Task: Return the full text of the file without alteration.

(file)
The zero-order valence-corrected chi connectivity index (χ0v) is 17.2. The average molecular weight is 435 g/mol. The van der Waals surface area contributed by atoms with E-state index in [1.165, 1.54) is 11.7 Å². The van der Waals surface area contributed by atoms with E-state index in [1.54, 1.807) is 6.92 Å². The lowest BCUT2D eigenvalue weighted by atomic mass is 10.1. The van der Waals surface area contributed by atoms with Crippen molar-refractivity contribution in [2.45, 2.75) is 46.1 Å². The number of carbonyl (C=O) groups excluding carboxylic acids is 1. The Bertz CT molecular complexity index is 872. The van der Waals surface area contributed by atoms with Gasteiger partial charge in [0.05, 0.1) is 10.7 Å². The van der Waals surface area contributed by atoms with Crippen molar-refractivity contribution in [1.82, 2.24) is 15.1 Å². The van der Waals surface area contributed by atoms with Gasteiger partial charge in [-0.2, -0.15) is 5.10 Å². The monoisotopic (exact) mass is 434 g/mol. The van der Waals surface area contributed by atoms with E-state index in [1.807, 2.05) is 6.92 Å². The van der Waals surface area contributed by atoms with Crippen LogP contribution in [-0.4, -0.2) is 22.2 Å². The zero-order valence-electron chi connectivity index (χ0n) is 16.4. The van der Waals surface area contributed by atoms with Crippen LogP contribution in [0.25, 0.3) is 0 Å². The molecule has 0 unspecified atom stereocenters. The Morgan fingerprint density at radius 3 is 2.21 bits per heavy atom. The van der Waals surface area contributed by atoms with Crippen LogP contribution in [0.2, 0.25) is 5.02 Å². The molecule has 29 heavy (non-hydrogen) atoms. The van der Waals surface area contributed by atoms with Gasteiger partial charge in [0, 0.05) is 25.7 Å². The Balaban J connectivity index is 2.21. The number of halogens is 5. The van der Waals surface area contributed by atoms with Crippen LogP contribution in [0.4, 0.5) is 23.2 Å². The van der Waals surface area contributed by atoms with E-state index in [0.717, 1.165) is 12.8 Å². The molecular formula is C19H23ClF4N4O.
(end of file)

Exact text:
The zero-order valence-corrected chi connectivity index (χ0v) is 17.2. The average molecular weight is 435 g/mol. The van der Waals surface area contributed by atoms with E-state index in [1.165, 1.54) is 11.7 Å². The van der Waals surface area contributed by atoms with E-state index in [1.54, 1.807) is 6.92 Å². The lowest BCUT2D eigenvalue weighted by atomic mass is 10.1. The van der Waals surface area contributed by atoms with Crippen molar-refractivity contribution in [2.45, 2.75) is 46.1 Å². The number of carbonyl (C=O) groups excluding carboxylic acids is 1. The Bertz CT molecular complexity index is 872. The van der Waals surface area contributed by atoms with Gasteiger partial charge in [0.05, 0.1) is 10.7 Å². The van der Waals surface area contributed by atoms with Crippen molar-refractivity contribution in [1.82, 2.24) is 15.1 Å². The van der Waals surface area contributed by atoms with Gasteiger partial charge in [-0.2, -0.15) is 5.10 Å². The monoisotopic (exact) mass is 434 g/mol. The van der Waals surface area contributed by atoms with E-state index in [1.807, 2.05) is 6.92 Å². The van der Waals surface area contributed by atoms with Crippen LogP contribution in [-0.4, -0.2) is 22.2 Å². The zero-order valence-electron chi connectivity index (χ0n) is 16.4. The van der Waals surface area contributed by atoms with Crippen LogP contribution in [0.25, 0.3) is 0 Å². The molecule has 0 unspecified atom stereocenters. The Morgan fingerprint density at radius 3 is 2.21 bits per heavy atom. The van der Waals surface area contributed by atoms with Crippen LogP contribution in [0.2, 0.25) is 5.02 Å². The molecule has 29 heavy (non-hydrogen) atoms. The van der Waals surface area contributed by atoms with Gasteiger partial charge in [0, 0.05) is 25.7 Å². The Balaban J connectivity index is 2.21. The number of halogens is 5. The van der Waals surface area contributed by atoms with Crippen LogP contribution in [0.4, 0.5) is 23.2 Å². The van der Waals surface area contributed by atoms with E-state index in [0.717, 1.165) is 12.8 Å². The molecular formula is C19H23ClF4N4O.